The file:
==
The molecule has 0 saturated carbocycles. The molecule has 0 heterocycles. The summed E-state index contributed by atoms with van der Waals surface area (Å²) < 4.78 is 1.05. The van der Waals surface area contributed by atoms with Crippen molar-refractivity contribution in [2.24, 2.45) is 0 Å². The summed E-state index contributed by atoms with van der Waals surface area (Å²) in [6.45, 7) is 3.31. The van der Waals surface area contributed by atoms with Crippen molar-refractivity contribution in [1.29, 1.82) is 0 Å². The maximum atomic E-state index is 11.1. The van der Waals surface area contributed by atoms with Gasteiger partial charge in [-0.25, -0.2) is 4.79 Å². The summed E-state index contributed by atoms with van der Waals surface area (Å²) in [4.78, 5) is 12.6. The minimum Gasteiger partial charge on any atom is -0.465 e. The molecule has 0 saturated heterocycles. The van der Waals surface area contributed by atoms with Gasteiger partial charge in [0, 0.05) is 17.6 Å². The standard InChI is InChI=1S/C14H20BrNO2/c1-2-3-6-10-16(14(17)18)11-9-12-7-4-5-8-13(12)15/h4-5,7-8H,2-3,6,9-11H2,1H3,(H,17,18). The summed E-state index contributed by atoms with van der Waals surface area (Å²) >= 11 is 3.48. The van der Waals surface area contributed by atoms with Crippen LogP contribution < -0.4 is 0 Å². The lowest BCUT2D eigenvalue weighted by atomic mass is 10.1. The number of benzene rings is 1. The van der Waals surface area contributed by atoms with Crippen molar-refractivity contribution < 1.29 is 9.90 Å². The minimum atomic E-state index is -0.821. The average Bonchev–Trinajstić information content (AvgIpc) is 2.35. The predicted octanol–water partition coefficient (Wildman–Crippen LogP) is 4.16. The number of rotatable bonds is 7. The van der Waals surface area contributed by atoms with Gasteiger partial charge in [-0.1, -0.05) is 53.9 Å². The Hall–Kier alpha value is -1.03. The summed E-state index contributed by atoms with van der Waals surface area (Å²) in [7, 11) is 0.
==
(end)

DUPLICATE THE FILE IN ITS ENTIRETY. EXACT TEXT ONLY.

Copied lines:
The molecule has 0 saturated carbocycles. The molecule has 0 heterocycles. The summed E-state index contributed by atoms with van der Waals surface area (Å²) < 4.78 is 1.05. The van der Waals surface area contributed by atoms with Crippen molar-refractivity contribution in [2.24, 2.45) is 0 Å². The summed E-state index contributed by atoms with van der Waals surface area (Å²) in [6.45, 7) is 3.31. The van der Waals surface area contributed by atoms with Crippen molar-refractivity contribution in [1.29, 1.82) is 0 Å². The maximum atomic E-state index is 11.1. The van der Waals surface area contributed by atoms with Gasteiger partial charge in [-0.25, -0.2) is 4.79 Å². The summed E-state index contributed by atoms with van der Waals surface area (Å²) in [4.78, 5) is 12.6. The minimum Gasteiger partial charge on any atom is -0.465 e. The molecule has 0 saturated heterocycles. The van der Waals surface area contributed by atoms with Gasteiger partial charge in [0, 0.05) is 17.6 Å². The standard InChI is InChI=1S/C14H20BrNO2/c1-2-3-6-10-16(14(17)18)11-9-12-7-4-5-8-13(12)15/h4-5,7-8H,2-3,6,9-11H2,1H3,(H,17,18). The summed E-state index contributed by atoms with van der Waals surface area (Å²) >= 11 is 3.48. The van der Waals surface area contributed by atoms with Crippen LogP contribution < -0.4 is 0 Å². The lowest BCUT2D eigenvalue weighted by atomic mass is 10.1. The number of benzene rings is 1. The van der Waals surface area contributed by atoms with Crippen molar-refractivity contribution < 1.29 is 9.90 Å². The minimum atomic E-state index is -0.821. The average Bonchev–Trinajstić information content (AvgIpc) is 2.35. The predicted octanol–water partition coefficient (Wildman–Crippen LogP) is 4.16. The number of rotatable bonds is 7. The van der Waals surface area contributed by atoms with Gasteiger partial charge in [-0.1, -0.05) is 53.9 Å². The Hall–Kier alpha value is -1.03. The summed E-state index contributed by atoms with van der Waals surface area (Å²) in [7, 11) is 0.